The Humanists of Linn County, a chapter of the American Humanist Association and a member group of the Eastern Iowa Coalition of Reason, hosted a successful “Reason On the Hill” Day at the Iowa State Capitol Building on Monday, April 17, 2017, from 12:00 pm until 2:30 pm. Secular organizations and secular-friendly allies from across Iowa and as far away as Chicago, Illinois, gathered in the rotunda and spoke with legislators about the importance of reason and critical thinking when serving the people of Iowa. They also sought to highlight the necessity to ensure that the “wall” that separates religion and government remains intact in the Hawkeye State.
As the president of Humanists of Linn County and an endorsed humanist celebrant, I gave a nontheistic invocation in the house chambers at approximately 1:00 pm on Monday (see the text of the invocation at the bottom of this article). As far as we’ve been able to determine, this was the first humanist invocation given at the Iowa capitol. When I received the invitation to provide the invocation, we quickly noticed that this was an opportunity to show our elected government officials that secularists and secular-friendly allies are found throughout Iowa, and that there are more constituents like this than they realize. Thanks to our PR Director, Joe Stutler, we reserved the rotunda at the capitol and made other groups and organizations aware of the opportunity. We are hoping to make this an annual event and anticipate that attendance and interest will grow, just as the percentage of Iowans identifying as nonreligious is also rapidly growing.
Colleagues from the Humanists of Linn County and I were joined by people from as far as Chicago, Illinois, as well as within the state of Iowa. Rory Moe, the coordinator of the Central Iowa Coalition of Reason (based in Des Moines) added his reflections to the event’s importance. “The US Constitution states that Congress shall make no law respecting an establishment of religion. These are wise words from our founders. Yet, in 2014 the Supreme Court decided that prayer before public meetings did not violate the First Amendment’s Establishment Clause. Basing this decision on ‘tradition’ and the supposedly ‘non-coercive’ nature of the prayer, it has nevertheless proved exclusionary to people of minority faiths or those with no religious affiliation.” Moe added, “It is therefore vital and proper that all voices be heard if the so-called tradition of prayer or invocation prior to public meetings is to be continued. The monopoly of a privileged few is past, and we now call upon our Jewish, Muslim, Sikh, Jain, Buddhist, Wiccan, Rastafarian, and other religious neighbors to add their voices to the start of Iowa government assemblies, from local to state levels. Our nation is a place for everyone, not only a select few.”
Connie Clancey, the secretary of Humanists of Linn County, summarized the event:
Reason on the Hill celebrates the potential for all our legislators to use reason and critical thinking to guide their actions, keeping in mind that they make decisions for all Iowans and should not fall under the spell of any particular group of citizens. All sincerely-held beliefs matter and all have a right to be heard and exercise their right to vote.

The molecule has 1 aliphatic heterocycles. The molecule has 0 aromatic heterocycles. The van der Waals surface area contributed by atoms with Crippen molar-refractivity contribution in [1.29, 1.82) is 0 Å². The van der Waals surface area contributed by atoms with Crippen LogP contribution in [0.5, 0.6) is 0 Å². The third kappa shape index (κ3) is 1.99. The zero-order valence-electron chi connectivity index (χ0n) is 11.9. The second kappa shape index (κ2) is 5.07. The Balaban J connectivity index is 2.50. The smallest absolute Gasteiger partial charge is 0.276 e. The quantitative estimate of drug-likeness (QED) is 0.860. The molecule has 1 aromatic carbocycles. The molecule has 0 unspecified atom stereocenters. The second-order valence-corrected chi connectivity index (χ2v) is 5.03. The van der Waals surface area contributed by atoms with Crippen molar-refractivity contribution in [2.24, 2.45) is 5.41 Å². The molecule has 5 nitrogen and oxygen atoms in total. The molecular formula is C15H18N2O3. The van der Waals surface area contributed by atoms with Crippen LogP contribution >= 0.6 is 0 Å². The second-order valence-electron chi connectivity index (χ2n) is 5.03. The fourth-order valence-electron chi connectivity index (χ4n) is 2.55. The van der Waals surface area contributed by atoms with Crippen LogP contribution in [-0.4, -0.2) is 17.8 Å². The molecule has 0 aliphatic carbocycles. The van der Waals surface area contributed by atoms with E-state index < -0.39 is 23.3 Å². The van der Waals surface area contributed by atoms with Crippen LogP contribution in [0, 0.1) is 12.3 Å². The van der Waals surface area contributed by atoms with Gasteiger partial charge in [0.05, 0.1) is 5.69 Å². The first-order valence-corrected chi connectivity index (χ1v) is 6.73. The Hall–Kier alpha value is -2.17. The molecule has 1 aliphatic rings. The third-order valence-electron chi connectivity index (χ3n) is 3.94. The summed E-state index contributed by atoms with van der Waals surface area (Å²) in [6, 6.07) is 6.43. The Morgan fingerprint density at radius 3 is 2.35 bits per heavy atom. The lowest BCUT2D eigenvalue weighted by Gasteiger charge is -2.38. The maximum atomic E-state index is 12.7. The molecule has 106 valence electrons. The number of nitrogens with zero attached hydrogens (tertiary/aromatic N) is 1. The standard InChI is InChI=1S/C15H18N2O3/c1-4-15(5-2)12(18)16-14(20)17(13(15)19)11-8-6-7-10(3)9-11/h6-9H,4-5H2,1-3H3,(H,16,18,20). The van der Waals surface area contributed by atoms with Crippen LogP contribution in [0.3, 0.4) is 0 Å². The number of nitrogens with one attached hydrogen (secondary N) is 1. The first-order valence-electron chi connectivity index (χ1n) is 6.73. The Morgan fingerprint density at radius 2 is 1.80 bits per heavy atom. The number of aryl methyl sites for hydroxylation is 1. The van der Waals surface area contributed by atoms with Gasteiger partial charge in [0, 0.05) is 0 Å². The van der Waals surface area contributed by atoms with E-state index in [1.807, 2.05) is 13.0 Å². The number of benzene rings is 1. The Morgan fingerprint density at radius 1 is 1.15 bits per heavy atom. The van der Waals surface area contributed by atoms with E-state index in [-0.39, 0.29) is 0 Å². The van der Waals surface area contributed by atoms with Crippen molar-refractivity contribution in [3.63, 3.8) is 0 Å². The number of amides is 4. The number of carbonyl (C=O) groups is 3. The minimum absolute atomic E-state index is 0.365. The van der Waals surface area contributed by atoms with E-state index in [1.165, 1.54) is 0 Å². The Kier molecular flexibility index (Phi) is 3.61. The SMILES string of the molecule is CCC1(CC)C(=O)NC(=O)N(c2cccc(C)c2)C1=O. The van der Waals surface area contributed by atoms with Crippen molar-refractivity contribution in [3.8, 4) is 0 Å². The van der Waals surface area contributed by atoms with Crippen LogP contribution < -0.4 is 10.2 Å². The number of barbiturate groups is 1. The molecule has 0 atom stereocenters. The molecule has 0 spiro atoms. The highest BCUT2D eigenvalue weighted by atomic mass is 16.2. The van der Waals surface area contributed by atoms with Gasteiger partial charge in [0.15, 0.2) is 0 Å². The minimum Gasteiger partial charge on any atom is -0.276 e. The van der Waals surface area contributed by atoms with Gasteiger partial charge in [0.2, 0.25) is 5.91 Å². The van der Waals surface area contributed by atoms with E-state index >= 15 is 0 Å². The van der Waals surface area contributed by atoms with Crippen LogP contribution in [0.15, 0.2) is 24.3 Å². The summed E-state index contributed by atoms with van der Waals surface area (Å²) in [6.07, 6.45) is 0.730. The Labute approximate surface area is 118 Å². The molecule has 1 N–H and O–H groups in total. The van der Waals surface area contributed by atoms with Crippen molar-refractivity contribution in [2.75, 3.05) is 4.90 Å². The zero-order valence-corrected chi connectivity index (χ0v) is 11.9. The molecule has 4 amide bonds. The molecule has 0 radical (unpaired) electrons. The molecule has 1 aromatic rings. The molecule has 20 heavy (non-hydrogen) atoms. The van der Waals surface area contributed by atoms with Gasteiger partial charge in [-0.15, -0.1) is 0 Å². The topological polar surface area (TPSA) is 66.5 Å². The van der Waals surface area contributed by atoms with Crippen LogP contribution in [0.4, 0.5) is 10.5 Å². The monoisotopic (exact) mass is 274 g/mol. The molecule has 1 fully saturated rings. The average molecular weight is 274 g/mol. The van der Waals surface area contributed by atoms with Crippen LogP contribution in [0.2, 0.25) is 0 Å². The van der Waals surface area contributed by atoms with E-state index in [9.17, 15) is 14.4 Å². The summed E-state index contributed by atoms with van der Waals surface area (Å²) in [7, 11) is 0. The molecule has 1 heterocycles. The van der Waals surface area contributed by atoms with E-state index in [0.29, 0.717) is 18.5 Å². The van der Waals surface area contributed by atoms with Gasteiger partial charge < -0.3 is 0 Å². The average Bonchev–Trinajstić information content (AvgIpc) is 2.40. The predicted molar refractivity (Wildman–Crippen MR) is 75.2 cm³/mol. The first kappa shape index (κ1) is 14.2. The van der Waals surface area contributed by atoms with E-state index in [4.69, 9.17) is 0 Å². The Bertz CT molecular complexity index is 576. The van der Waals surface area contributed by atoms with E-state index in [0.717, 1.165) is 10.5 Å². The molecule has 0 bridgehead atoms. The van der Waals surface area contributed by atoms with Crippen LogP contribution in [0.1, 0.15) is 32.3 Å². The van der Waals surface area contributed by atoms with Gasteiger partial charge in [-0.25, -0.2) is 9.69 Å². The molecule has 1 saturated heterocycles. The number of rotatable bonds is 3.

Here’s Rocky’s Invocation!
Rather than asking guidance from anyone or anything today, let us instead take a moment to reflect, and to see who and what is right before us. As a humanist, it is not part of my sincerely held belief to close my eyes in deference to a deity, but rather to look at the people around me and to appreciate how important all of us are to each other. Please take a moment to look around at all the people in this room. Without any judgment, try to see them as simply your fellow Iowans, your fellow Americans, your fellow human beings…all doing the best they can to traverse the trials and the joys of this human life. Now, imagine the more than three million people of this state the same way, without judgment. See the men, women, and children of all races, cultures, and belief systems. Look at individuals of different sexual identities and orientations. Notice people of all different levels of physical, emotional, and mental wellness and ability. Recognize people of different socioeconomic levels and political inclinations.
I could go on and on, because this is a diverse state and it’s becoming more so every day. If there’s any place all people should be able to find respect and inclusion it is here, in this house that represents all people. We each face the consequences of our decisions and actions every day, and for humanists, this immediacy is particularly important because we don’t think in terms of waiting for an afterlife to atone for whatever wrongs we have done. We believe we must do good right now, because this is the only opportunity we have. For most of us, the consequences of our decisions and actions affect only ourselves or a small number of people around us. But humanists recognize that, as legislative representatives, you bear the responsibility of making decisions that will affect each and every one of those more than three million diverse individuals.
The positive and negative consequences of these decisions are profound. Today and every day, Iowans hope that you see them…that you respect them…that you acknowledge them…and that you will use reason, compassion, empathy, and a desire to be forces of good in the world to guide your decisions and your actions. Let today not only be a day of reason on the Hill, but also a day of reflection and renewal of the commitment we all have to each other to respect our shared humanity and to move forward with a greater understanding of how your actions impact everyone.
And we ask these things in the name of GOOD.